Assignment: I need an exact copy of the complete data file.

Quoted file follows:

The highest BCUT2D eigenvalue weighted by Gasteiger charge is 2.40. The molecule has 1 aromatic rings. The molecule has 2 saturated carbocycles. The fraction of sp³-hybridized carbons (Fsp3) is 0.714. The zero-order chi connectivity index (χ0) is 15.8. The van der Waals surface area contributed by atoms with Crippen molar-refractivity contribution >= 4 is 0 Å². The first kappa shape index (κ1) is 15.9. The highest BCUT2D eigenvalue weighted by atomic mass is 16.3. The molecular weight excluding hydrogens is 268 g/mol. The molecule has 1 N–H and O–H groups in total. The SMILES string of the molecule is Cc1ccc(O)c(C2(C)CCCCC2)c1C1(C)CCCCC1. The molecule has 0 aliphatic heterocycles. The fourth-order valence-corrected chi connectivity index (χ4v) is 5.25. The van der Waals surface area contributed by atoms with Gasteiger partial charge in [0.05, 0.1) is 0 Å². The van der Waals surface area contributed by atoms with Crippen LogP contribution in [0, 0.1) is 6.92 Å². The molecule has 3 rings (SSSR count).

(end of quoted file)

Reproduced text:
The highest BCUT2D eigenvalue weighted by Gasteiger charge is 2.40. The molecule has 1 aromatic rings. The molecule has 2 saturated carbocycles. The fraction of sp³-hybridized carbons (Fsp3) is 0.714. The zero-order chi connectivity index (χ0) is 15.8. The van der Waals surface area contributed by atoms with Crippen molar-refractivity contribution >= 4 is 0 Å². The first kappa shape index (κ1) is 15.9. The highest BCUT2D eigenvalue weighted by atomic mass is 16.3. The molecular weight excluding hydrogens is 268 g/mol. The molecule has 1 N–H and O–H groups in total. The SMILES string of the molecule is Cc1ccc(O)c(C2(C)CCCCC2)c1C1(C)CCCCC1. The molecule has 0 aliphatic heterocycles. The fourth-order valence-corrected chi connectivity index (χ4v) is 5.25. The van der Waals surface area contributed by atoms with Gasteiger partial charge in [0.05, 0.1) is 0 Å². The van der Waals surface area contributed by atoms with Crippen LogP contribution in [0, 0.1) is 6.92 Å². The molecule has 3 rings (SSSR count).